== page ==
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Monday, October 17, 2011

Ross Edwards, "Maninyas," Sibelius Violin Concerto, Played by Adele Anthony


We hear in violinist Adele Anthony a bright young star launching into the firmament. She has beautiful tone, great facility, impressive phrasing and a rhythmic drive that is very fitting to the works at hand. For this, her recording of Ross Edwards's Maninyas and Jean Sibelius's Violin Concerto in D Minor (Canary Classics 09), she is joined by the sonorous and very well-prepared Adelaide Symphony Orchestra under the direction of Arvo Volmer. There is a marvelous give and take between soloist and orchestra on both pieces and Volmer draws out the orchestral nuances that in turn are used as a means for Ms. Anthony to take sonoric virtuoso flight in rather breathtaking ways.

Her cadenzas are marvelous. But it is in her interpretations of the central written parts that Adele especially excels.

Both the Edwards and Sibelius concertos have in common a folk element and a rhythmic vitality that orchestra and soloist bring out well. The allegro passages of Maninyas have a Stravinskian-Reichian rhythmic-cellular thrust that Edwards transforms to suite his own total-harmonic palette and the aboriginal theme. The center chorale is tender and lyrical. This piece was heretofore unknown to me. After hearing Ms. Anthony and Maestro Volmer proffer their version of it on this album I must say I am now a true believer.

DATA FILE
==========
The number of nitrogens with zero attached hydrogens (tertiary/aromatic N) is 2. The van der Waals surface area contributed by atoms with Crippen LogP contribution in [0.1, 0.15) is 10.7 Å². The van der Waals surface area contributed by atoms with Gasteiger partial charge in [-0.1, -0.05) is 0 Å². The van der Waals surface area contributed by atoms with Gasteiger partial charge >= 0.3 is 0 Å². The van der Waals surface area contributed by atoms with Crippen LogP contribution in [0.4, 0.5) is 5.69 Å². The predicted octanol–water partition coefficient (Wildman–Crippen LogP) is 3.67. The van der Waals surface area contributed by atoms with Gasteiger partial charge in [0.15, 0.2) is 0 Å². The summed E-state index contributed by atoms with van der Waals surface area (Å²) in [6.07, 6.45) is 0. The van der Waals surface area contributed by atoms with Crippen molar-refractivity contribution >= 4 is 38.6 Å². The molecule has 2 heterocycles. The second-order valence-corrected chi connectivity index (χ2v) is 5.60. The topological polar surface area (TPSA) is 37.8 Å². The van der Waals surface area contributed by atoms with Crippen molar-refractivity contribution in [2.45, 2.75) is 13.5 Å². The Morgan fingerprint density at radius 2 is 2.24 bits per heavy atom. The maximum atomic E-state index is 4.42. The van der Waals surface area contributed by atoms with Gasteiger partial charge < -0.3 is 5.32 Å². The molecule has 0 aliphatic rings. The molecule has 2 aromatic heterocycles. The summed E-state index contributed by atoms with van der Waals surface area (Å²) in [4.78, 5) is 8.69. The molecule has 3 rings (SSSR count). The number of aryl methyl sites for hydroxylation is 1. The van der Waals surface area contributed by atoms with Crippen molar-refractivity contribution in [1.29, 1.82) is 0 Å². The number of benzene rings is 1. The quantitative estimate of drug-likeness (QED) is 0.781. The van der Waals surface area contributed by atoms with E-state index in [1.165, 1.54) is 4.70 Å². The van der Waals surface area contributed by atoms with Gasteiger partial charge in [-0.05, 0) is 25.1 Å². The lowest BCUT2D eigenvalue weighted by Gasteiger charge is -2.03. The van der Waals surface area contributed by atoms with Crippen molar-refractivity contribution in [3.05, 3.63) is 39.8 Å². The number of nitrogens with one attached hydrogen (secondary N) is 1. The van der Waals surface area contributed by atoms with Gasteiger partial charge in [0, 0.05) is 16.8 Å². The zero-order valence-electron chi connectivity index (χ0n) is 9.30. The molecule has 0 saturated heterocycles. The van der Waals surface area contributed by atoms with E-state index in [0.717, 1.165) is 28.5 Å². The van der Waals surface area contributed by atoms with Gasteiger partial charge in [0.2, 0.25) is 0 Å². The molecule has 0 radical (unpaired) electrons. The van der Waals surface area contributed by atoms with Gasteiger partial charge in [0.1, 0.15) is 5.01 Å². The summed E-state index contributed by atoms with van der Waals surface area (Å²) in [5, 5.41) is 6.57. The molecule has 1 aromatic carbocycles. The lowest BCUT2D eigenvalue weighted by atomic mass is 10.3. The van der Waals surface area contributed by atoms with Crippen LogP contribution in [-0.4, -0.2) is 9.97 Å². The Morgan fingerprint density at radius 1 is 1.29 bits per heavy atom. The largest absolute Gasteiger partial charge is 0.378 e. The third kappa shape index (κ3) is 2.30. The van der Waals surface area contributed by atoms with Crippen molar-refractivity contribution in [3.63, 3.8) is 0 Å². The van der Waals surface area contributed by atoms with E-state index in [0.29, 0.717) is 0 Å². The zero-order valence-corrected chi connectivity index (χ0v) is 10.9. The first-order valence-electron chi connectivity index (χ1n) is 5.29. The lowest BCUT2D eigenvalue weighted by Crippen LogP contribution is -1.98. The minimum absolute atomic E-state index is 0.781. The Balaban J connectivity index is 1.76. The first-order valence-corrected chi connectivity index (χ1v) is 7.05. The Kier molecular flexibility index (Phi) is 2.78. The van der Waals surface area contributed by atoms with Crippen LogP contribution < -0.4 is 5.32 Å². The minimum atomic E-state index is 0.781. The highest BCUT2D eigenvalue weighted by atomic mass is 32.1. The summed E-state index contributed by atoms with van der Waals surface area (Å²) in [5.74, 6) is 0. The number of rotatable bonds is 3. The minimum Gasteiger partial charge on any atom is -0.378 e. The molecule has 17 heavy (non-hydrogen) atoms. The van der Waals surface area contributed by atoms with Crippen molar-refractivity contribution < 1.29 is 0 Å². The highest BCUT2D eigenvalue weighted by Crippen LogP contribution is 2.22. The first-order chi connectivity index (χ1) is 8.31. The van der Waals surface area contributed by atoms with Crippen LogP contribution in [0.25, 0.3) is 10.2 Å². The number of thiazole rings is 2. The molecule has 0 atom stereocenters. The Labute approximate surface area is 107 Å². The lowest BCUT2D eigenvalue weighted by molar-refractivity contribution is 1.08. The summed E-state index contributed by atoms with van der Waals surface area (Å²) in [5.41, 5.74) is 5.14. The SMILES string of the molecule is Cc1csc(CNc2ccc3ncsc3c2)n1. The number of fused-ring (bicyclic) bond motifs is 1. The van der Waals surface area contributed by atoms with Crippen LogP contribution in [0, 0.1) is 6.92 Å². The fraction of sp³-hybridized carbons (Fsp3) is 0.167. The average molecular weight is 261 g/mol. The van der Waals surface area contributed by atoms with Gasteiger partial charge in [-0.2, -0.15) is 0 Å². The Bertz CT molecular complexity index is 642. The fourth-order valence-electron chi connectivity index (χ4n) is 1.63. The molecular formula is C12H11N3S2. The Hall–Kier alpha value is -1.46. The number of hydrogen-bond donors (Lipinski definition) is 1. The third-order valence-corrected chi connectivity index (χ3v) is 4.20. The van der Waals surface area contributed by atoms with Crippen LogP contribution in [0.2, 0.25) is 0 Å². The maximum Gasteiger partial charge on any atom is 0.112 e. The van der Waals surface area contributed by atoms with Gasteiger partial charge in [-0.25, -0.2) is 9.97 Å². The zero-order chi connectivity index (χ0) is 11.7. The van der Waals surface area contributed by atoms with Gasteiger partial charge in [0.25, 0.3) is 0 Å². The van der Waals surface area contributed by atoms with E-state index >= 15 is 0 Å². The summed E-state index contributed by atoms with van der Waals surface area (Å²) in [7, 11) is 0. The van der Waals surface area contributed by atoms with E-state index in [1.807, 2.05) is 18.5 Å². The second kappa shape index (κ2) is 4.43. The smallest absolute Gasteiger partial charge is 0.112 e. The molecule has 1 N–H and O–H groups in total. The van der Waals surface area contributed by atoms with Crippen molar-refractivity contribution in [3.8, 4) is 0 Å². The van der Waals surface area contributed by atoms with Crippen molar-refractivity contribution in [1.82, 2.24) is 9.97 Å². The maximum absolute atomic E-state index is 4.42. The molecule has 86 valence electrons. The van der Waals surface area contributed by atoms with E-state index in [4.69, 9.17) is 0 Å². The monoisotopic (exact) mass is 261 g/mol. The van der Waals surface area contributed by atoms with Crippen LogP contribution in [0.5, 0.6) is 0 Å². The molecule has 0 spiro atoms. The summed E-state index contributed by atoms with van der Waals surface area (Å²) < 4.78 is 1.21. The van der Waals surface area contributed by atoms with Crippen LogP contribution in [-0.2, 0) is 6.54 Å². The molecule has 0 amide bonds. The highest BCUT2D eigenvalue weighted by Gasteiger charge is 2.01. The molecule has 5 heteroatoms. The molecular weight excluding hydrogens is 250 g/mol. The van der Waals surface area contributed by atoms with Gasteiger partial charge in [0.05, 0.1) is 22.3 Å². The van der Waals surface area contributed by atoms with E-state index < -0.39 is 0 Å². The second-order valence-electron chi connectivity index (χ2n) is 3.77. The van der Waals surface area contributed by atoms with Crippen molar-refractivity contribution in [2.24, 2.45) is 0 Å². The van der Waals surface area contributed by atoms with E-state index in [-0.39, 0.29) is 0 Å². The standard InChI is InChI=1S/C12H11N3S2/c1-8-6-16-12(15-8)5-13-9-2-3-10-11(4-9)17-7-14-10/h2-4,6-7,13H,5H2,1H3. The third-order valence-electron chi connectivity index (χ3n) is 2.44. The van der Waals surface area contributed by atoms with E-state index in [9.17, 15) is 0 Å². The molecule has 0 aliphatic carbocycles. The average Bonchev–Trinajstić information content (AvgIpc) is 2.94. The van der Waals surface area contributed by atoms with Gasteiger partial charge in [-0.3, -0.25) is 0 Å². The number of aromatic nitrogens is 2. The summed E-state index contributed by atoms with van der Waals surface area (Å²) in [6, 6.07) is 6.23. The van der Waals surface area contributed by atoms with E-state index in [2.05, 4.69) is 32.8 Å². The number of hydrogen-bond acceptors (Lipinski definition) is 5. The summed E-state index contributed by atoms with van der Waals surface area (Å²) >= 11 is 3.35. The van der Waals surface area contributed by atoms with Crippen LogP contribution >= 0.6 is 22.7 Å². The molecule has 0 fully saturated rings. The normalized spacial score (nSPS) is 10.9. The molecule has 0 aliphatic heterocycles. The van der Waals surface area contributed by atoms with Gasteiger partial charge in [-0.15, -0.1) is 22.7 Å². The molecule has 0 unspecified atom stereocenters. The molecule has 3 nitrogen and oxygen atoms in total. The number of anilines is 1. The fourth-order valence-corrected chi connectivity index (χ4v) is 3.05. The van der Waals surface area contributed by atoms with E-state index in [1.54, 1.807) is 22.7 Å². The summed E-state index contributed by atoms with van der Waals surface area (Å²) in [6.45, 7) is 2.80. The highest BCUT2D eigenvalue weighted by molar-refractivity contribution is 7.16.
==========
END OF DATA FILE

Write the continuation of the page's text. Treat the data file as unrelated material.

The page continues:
The Sibelius concerto of course has been performed countless times since it was written. There have been many wonderful recordings. Anthony and Volmer offer an interpretation that ranks among the best. Adele draws out the romantic, rubato passion inherent in the score without sacrificing rhythmic motility. It is a singular thrill to hear her performance here. I have heard more of the folk element drawn out in other versions, but for the ravishing beauty of her execution Adele Anthony's interpretation nears the very best.

In short this disk is vibrant, impressive, and highly sonorous. It is an example of the excellence of Australia's Adelaide Symphony, the finely detailed interpretive nuances of Arvo Volmer's take on these two works, and the impressive powers of Ms. Anthony. Highly recommended.

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